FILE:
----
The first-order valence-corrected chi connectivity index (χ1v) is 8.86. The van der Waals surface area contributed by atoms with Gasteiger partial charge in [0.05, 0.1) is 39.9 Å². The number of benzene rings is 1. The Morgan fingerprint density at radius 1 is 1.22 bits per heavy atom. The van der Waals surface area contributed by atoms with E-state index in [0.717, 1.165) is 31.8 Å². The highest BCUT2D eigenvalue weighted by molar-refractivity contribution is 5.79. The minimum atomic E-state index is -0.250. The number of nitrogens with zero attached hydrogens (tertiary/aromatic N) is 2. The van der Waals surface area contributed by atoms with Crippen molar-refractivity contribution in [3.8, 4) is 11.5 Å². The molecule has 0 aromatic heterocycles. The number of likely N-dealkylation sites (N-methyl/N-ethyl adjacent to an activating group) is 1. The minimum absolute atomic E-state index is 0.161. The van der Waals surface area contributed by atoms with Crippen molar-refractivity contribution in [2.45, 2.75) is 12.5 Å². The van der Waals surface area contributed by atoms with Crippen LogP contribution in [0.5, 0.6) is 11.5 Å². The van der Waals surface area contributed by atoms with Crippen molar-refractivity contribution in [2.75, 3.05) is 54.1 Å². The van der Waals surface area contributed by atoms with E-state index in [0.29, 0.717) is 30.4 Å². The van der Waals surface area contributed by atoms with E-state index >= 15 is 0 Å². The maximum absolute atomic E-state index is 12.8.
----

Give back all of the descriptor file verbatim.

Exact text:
The first-order valence-corrected chi connectivity index (χ1v) is 8.86. The van der Waals surface area contributed by atoms with Gasteiger partial charge in [0.05, 0.1) is 39.9 Å². The number of benzene rings is 1. The Morgan fingerprint density at radius 1 is 1.22 bits per heavy atom. The van der Waals surface area contributed by atoms with E-state index in [0.717, 1.165) is 31.8 Å². The highest BCUT2D eigenvalue weighted by molar-refractivity contribution is 5.79. The minimum atomic E-state index is -0.250. The number of nitrogens with zero attached hydrogens (tertiary/aromatic N) is 2. The van der Waals surface area contributed by atoms with Crippen molar-refractivity contribution in [3.8, 4) is 11.5 Å². The molecule has 0 aromatic heterocycles. The number of likely N-dealkylation sites (N-methyl/N-ethyl adjacent to an activating group) is 1. The minimum absolute atomic E-state index is 0.161. The van der Waals surface area contributed by atoms with Crippen molar-refractivity contribution in [2.45, 2.75) is 12.5 Å². The van der Waals surface area contributed by atoms with Crippen LogP contribution in [0.5, 0.6) is 11.5 Å². The van der Waals surface area contributed by atoms with Crippen molar-refractivity contribution in [2.75, 3.05) is 54.1 Å². The van der Waals surface area contributed by atoms with E-state index in [0.29, 0.717) is 30.4 Å². The van der Waals surface area contributed by atoms with E-state index >= 15 is 0 Å². The maximum absolute atomic E-state index is 12.8.